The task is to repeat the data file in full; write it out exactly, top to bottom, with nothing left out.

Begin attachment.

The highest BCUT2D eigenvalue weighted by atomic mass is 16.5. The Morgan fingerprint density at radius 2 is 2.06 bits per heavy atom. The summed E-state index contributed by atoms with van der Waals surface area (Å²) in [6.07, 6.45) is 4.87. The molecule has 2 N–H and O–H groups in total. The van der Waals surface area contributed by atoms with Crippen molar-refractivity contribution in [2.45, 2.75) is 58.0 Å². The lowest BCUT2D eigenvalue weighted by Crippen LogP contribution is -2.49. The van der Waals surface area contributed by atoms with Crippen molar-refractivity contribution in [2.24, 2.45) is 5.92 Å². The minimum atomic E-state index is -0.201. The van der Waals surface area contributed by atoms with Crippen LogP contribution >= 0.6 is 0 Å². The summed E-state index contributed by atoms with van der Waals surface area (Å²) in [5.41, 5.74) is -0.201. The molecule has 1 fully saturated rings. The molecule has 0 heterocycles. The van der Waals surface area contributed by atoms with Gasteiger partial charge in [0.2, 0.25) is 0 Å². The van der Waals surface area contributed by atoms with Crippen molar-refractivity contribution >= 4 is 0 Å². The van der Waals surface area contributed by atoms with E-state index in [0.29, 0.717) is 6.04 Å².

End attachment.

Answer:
The highest BCUT2D eigenvalue weighted by atomic mass is 16.5. The Morgan fingerprint density at radius 2 is 2.06 bits per heavy atom. The summed E-state index contributed by atoms with van der Waals surface area (Å²) in [6.07, 6.45) is 4.87. The molecule has 2 N–H and O–H groups in total. The van der Waals surface area contributed by atoms with Crippen molar-refractivity contribution in [2.45, 2.75) is 58.0 Å². The lowest BCUT2D eigenvalue weighted by Crippen LogP contribution is -2.49. The van der Waals surface area contributed by atoms with Crippen molar-refractivity contribution in [2.24, 2.45) is 5.92 Å². The minimum atomic E-state index is -0.201. The van der Waals surface area contributed by atoms with Crippen LogP contribution >= 0.6 is 0 Å². The summed E-state index contributed by atoms with van der Waals surface area (Å²) in [5.41, 5.74) is -0.201. The molecule has 1 fully saturated rings. The molecule has 0 heterocycles. The van der Waals surface area contributed by atoms with Gasteiger partial charge in [0.2, 0.25) is 0 Å². The van der Waals surface area contributed by atoms with Crippen molar-refractivity contribution >= 4 is 0 Å². The van der Waals surface area contributed by atoms with E-state index in [0.29, 0.717) is 6.04 Å².